the combustor comprises:
injection holes formed in each swirl vane for injecting a fuel;
fuel passages for supplying the fuel individually to the injection holes formed in each swirl vane;
valves provided in the respective fuel passages; and
a control section for controlling the valves to open or close, and
the control section
brings all of the valves to an open state when the gas turbine is in a full load state, and
controls an opening of the valves, which are provided in the fuel passages for supplying the fuel to the injection holes formed in a specific number of the swirl vanes arranged adjacently in the circumferential direction, in accordance with a load, and closes remaining valves of the valves, when the gas turbine is in a partial load state.
3. A combustor of a gas turbine, the combustor having a plurality of combustion burners each comprising:
a fuel nozzle; and
swirl vanes which are arranged at a plurality of locations along a circumferential direction of an outer peripheral surface of the fuel nozzle in such a state as to extend along an axial direction of the fuel nozzle, and which progressively curve from an upstream side toward a downstream side of a flow of air flowing along the axial direction of the fuel nozzle in order to swirl the air around the fuel nozzle, characterized in that
the combustor comprises:
injection holes on an inner peripheral side and injection holes on an outer peripheral side which are formed on an inner peripheral side and an outer peripheral side of each swirl vane for injecting a fuel;
fuel passages for supplying the fuel individually to the injection holes on the inner peripheral side and the injection holes on the outer peripheral side formed in each swirl vane;
valves provided in the respective fuel passages; and
a control section for controlling the valves to open or close, and
the control section exercises control over the plurality of the combustion burners in such a manner as to
bring all of the valves to an open state when the gas turbine is in a full load state, and
control an opening of the valves, which are provided in the fuel passages for supplying the fuel to the injection holes on the inner peripheral side, in accordance with a load, and close the valves provided in the fuel passages for supplying the fuel to the injection holes on the outer peripheral side, when the gas turbine is in a partial load state.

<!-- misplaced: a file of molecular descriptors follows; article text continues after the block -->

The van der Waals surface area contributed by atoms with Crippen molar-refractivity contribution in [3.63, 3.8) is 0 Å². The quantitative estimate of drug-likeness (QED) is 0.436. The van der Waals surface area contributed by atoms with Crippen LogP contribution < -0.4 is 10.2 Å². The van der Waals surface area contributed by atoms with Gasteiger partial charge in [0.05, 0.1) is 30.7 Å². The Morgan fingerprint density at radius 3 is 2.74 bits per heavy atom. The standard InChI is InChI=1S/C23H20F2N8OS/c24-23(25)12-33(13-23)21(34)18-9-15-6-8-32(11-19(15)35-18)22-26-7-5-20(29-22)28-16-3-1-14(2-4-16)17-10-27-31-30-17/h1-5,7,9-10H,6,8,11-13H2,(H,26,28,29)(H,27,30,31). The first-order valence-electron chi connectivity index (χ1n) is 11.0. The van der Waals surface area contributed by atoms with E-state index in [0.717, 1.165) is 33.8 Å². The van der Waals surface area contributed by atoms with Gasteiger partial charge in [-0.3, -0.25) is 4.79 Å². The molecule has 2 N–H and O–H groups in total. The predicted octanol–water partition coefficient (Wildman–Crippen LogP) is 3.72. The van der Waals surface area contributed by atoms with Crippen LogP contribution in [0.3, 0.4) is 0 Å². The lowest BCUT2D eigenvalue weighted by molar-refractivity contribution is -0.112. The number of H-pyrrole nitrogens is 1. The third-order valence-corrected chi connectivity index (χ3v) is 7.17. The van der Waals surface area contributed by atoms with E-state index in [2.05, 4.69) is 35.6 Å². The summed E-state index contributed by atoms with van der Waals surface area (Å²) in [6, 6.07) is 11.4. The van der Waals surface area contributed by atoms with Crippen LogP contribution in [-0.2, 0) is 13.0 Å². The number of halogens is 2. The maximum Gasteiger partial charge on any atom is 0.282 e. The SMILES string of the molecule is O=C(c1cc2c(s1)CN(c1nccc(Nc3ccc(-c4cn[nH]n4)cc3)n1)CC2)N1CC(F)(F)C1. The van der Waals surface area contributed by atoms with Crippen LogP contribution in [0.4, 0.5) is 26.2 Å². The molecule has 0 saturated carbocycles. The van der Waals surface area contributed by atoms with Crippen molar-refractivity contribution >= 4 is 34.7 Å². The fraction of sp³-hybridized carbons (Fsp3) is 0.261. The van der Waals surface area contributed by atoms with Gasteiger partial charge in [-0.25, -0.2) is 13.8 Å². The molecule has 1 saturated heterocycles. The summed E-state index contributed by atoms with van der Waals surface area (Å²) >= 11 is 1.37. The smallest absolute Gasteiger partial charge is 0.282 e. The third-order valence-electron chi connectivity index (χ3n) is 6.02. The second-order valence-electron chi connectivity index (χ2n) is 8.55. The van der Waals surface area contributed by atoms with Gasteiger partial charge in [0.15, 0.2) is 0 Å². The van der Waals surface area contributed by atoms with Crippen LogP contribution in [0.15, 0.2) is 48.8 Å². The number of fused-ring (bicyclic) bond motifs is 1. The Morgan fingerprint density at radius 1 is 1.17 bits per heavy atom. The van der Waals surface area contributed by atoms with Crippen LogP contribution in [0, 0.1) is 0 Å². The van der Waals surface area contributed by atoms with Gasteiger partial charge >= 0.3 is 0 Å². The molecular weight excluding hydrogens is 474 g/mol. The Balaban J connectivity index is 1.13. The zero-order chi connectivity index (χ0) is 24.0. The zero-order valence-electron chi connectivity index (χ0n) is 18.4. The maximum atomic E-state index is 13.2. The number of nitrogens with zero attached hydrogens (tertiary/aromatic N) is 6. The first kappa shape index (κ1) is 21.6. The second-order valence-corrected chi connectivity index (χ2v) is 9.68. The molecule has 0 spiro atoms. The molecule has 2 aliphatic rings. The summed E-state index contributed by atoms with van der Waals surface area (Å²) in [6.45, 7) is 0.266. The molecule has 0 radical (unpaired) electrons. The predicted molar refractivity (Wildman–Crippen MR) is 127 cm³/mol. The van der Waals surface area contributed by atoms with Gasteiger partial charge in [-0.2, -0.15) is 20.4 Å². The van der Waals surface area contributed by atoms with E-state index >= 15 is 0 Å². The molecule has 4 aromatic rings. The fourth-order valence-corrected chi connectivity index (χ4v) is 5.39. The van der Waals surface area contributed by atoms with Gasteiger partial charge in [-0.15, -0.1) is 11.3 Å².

a fuel nozzle; and
swirl vanes which are arranged at a plurality of locations along a circumferential direction of an outer peripheral surface of the fuel nozzle in such a state as to extend along an axial direction of the fuel nozzle, and which progressively curve from an upstream side toward a downstream side of a flow of air flowing along the axial direction of the fuel nozzle in order to swirl the air around the fuel nozzle, characterized in that
the combustor comprises:
injection holes on an inner peripheral side and injection holes on an outer peripheral side which are formed on an inner peripheral side and an outer peripheral side of each swirl vane for injecting a fuel;
fuel passages for supplying the fuel individually to the injection holes on the inner peripheral side and the injection holes on the outer peripheral side formed in each swirl vane;
valves provided in the respective fuel passages; and
a control section for controlling the valves to open or close, and
the control section exercises control over the plurality of the combustion burners in such a manner as to
bring all of the valves to an open state when the gas turbine is in a full load state, and
control an opening of the valves, which are provided in the fuel passages for supplying the fuel to the injection holes on the inner peripheral side, in accordance with a load, and close the valves provided in the fuel passages for supplying the fuel to the injection holes on the outer peripheral side, when the gas turbine is in a partial load state.
4. A combustor of a gas turbine, the combustor having a plurality of combustion burners each comprising:
a fuel nozzle; and
swirl vanes which are arranged at a plurality of locations along a circumferential direction of an outer peripheral surface of the fuel nozzle in such a state as to extend along an axial direction of the fuel nozzle, and which progressively curve from an upstream side toward a downstream side of a flow of air flowing along the axial direction of the fuel nozzle in order to swirl the air around the fuel nozzle, characterized in that